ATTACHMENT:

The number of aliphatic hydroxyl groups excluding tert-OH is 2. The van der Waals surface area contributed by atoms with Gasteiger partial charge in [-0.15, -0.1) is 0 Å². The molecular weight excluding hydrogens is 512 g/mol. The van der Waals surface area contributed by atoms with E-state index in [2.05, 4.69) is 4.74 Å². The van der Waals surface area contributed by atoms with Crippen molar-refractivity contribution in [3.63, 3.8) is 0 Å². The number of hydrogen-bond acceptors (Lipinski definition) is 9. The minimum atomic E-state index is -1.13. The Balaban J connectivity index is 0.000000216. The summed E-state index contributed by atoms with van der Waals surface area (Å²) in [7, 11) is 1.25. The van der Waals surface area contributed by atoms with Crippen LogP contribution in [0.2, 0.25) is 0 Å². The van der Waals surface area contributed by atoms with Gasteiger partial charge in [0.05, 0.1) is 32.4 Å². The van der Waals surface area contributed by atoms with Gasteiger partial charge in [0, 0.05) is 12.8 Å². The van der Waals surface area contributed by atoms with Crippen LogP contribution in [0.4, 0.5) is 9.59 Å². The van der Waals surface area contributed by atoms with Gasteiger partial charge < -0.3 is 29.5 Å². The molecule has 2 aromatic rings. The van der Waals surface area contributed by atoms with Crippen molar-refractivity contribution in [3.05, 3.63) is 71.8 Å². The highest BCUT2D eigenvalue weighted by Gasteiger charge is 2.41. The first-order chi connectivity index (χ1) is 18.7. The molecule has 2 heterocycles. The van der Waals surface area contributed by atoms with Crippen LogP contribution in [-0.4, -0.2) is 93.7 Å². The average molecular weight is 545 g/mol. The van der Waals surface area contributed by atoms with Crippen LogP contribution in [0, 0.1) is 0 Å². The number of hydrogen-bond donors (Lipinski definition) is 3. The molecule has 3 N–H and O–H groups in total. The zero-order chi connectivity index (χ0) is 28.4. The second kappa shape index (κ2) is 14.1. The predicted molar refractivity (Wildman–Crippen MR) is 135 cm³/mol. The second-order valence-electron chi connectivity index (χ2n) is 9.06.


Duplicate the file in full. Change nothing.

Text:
The number of aliphatic hydroxyl groups excluding tert-OH is 2. The van der Waals surface area contributed by atoms with Gasteiger partial charge in [-0.15, -0.1) is 0 Å². The molecular weight excluding hydrogens is 512 g/mol. The van der Waals surface area contributed by atoms with E-state index in [2.05, 4.69) is 4.74 Å². The van der Waals surface area contributed by atoms with Crippen molar-refractivity contribution in [3.63, 3.8) is 0 Å². The number of hydrogen-bond acceptors (Lipinski definition) is 9. The minimum atomic E-state index is -1.13. The Balaban J connectivity index is 0.000000216. The summed E-state index contributed by atoms with van der Waals surface area (Å²) in [7, 11) is 1.25. The van der Waals surface area contributed by atoms with Crippen LogP contribution in [0.2, 0.25) is 0 Å². The van der Waals surface area contributed by atoms with Gasteiger partial charge in [0.05, 0.1) is 32.4 Å². The van der Waals surface area contributed by atoms with Gasteiger partial charge in [0, 0.05) is 12.8 Å². The van der Waals surface area contributed by atoms with Crippen LogP contribution in [0.4, 0.5) is 9.59 Å². The van der Waals surface area contributed by atoms with Gasteiger partial charge < -0.3 is 29.5 Å². The molecule has 2 aromatic rings. The van der Waals surface area contributed by atoms with Crippen molar-refractivity contribution in [3.05, 3.63) is 71.8 Å². The highest BCUT2D eigenvalue weighted by Gasteiger charge is 2.41. The first-order chi connectivity index (χ1) is 18.7. The molecule has 2 heterocycles. The van der Waals surface area contributed by atoms with Crippen LogP contribution in [-0.4, -0.2) is 93.7 Å². The average molecular weight is 545 g/mol. The van der Waals surface area contributed by atoms with Crippen LogP contribution in [0, 0.1) is 0 Å². The number of hydrogen-bond donors (Lipinski definition) is 3. The molecule has 3 N–H and O–H groups in total. The zero-order chi connectivity index (χ0) is 28.4. The second kappa shape index (κ2) is 14.1. The predicted molar refractivity (Wildman–Crippen MR) is 135 cm³/mol. The second-order valence-electron chi connectivity index (χ2n) is 9.06.